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President Barack Obama on July 15 signed third class medical reforms into law as part of an FAA authorization extension passed by the House and Senate days earlier. With the president’s signature, which came just hours before the FAA’s authorization was set to expire at midnight, medical reforms became law and the clock started ticking on an FAA mandate to translate that law into regulations.

Pilots who follow the necessary steps can fly in aircraft weighing up to 6,000 lbs. gross takeoff weight, with up to six seats and carrying up to five passengers. They can fly day or night, VFR or IFR, at speeds up to 250 kts and at altitudes up to 18,000 feet msl.

“We did it together! Medical reforms are now the law, and that’s a big win for general aviation,” said AOPA President Mark Baker. “It has taken years of commitment and hard work to make these reforms a reality. AOPA and EAA started the current reform effort back in 2012 when we petitioned the FAA for a medical exemption but the terms of that petition were much more limited than what pilots will get under the new reform law. This is something our entire community can get excited about.”

Although the extension only keeps the FAA running through September 2017, the medical reforms are permanent, and the FAA now has one year to develop and enact rules that align with the reforms. Pilots will not be allowed to fly under the reforms until the FAA has completed its rulemaking or the one-year time limit has elapsed, whichever comes first. The FAA has not yet said when it will begin the rulemaking process or what form that process will take.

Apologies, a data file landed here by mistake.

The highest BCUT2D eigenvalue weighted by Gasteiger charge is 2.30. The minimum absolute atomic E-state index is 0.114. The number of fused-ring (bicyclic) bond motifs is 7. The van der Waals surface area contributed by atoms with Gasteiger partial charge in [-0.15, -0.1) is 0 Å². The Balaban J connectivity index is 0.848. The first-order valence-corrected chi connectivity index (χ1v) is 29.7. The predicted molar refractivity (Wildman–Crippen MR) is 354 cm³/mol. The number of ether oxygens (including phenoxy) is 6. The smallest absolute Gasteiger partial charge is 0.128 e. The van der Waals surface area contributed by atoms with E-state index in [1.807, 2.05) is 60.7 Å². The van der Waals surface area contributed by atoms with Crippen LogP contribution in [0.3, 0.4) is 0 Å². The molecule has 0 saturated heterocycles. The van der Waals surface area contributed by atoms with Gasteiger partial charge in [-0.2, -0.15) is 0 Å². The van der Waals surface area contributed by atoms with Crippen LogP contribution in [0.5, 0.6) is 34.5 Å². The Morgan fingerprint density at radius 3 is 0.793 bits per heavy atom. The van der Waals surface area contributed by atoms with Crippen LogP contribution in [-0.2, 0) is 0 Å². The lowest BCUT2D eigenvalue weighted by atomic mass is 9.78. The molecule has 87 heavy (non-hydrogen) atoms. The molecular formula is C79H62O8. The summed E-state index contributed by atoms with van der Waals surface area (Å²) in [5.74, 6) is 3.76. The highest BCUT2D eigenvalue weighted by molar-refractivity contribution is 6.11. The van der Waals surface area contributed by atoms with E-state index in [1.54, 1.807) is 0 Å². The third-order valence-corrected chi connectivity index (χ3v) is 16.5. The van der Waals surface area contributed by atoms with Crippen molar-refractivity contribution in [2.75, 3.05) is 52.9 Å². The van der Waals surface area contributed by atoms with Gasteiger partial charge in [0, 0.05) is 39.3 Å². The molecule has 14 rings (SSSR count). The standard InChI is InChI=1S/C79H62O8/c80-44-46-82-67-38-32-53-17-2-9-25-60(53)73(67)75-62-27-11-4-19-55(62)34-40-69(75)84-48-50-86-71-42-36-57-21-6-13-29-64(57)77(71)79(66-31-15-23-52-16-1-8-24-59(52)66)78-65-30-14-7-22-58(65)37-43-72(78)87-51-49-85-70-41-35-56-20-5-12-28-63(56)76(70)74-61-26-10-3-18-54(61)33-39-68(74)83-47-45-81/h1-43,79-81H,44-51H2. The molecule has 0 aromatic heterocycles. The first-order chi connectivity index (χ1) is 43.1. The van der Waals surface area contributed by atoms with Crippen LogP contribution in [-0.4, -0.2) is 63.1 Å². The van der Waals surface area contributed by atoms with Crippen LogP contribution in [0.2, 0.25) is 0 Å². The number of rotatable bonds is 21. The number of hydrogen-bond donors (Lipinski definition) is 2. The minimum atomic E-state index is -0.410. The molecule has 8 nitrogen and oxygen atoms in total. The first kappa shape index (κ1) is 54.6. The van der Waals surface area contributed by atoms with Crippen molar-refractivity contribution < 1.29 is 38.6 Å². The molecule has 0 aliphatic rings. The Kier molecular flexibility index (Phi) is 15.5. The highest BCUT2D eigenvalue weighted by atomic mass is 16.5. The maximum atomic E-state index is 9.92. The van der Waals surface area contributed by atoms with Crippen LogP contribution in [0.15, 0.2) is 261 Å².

“The reforms are now law and that means we’re in the home stretch when it comes to getting more pilots flying without compelling them to repeatedly go through the expensive and burdensome medical certification process,” said Baker. “But there’s more work to do to ensure that the law is translated into regulations that make sense and work in the real world.”

“We have fought long and hard for medical reforms and thanks to the support of GA supporters in both the House and Senate, those reforms are now the law. We are very pleased that pilots will soon reap the benefits, but the devil is always in the details, and some of those details will be worked out in the rulemaking process,” said Jim Coon, AOPA senior vice president of government affairs. “That’s why our team will be closely monitoring the FAA’s next steps and providing input and the pilots’ perspective at every opportunity.”

Although the reform legislation included considerable detail about what the new rules should look like, it did not actually create new rules for pilots to follow. That task falls to the FAA, which has up to one year to develop and enact rules that meet the requirements of the law. Once the FAA has enacted the new rules, or one year has passed from the date the reforms became law, many pilots will be able to fly without ever needing to take another FAA medical exam.

The FAA has not yet said when it will start the rulemaking process or how that process will unfold, but AOPA will be engaged at every step along the way to make sure the interests of our members are represented.

During the coming months, AOPA also will begin the process of educating doctors, insurers, and pilots about the reforms and what they mean. We will help doctors understand and feel comfortable with their roles and responsibilities in performing medical exams for pilots. Insurance companies will need to understand how the new rules will affect pilots and how they compare to existing medical standards, like the one used by sport pilots. And pilots, too, will need to dig into the rules and understand how they relate to their individual situations.


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